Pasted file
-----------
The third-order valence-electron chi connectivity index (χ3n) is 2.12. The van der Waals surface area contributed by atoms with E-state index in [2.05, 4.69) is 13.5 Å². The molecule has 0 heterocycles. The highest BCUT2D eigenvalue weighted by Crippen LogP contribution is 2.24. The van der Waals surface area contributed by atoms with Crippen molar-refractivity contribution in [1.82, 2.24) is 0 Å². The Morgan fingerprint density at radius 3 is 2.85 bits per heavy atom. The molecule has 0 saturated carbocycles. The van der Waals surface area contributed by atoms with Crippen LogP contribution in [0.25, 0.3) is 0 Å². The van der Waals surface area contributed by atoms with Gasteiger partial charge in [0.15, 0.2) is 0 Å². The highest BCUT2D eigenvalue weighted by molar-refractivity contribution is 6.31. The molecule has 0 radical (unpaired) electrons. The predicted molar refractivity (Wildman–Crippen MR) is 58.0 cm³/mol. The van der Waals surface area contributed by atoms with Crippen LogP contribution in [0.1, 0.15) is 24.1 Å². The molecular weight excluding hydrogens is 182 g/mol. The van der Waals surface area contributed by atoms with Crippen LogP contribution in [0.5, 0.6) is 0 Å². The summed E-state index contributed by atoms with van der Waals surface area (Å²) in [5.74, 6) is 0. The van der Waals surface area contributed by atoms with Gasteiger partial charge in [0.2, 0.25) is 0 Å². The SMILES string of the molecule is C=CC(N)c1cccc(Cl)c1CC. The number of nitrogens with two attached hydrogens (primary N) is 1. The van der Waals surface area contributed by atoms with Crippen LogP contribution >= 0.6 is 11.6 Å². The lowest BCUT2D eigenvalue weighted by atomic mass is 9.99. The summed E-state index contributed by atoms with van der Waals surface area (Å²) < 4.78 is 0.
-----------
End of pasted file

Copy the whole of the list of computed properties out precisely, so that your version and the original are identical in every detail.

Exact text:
The third-order valence-electron chi connectivity index (χ3n) is 2.12. The van der Waals surface area contributed by atoms with E-state index in [2.05, 4.69) is 13.5 Å². The molecule has 0 heterocycles. The highest BCUT2D eigenvalue weighted by Crippen LogP contribution is 2.24. The van der Waals surface area contributed by atoms with Crippen molar-refractivity contribution in [1.82, 2.24) is 0 Å². The Morgan fingerprint density at radius 3 is 2.85 bits per heavy atom. The molecule has 0 saturated carbocycles. The van der Waals surface area contributed by atoms with Crippen LogP contribution in [0.25, 0.3) is 0 Å². The van der Waals surface area contributed by atoms with Gasteiger partial charge in [0.15, 0.2) is 0 Å². The highest BCUT2D eigenvalue weighted by molar-refractivity contribution is 6.31. The molecule has 0 radical (unpaired) electrons. The predicted molar refractivity (Wildman–Crippen MR) is 58.0 cm³/mol. The van der Waals surface area contributed by atoms with Crippen LogP contribution in [0.1, 0.15) is 24.1 Å². The molecular weight excluding hydrogens is 182 g/mol. The van der Waals surface area contributed by atoms with Crippen LogP contribution in [0.5, 0.6) is 0 Å². The summed E-state index contributed by atoms with van der Waals surface area (Å²) in [5.74, 6) is 0. The van der Waals surface area contributed by atoms with Gasteiger partial charge in [0.2, 0.25) is 0 Å². The SMILES string of the molecule is C=CC(N)c1cccc(Cl)c1CC. The number of nitrogens with two attached hydrogens (primary N) is 1. The van der Waals surface area contributed by atoms with Crippen LogP contribution >= 0.6 is 11.6 Å². The lowest BCUT2D eigenvalue weighted by atomic mass is 9.99. The summed E-state index contributed by atoms with van der Waals surface area (Å²) < 4.78 is 0.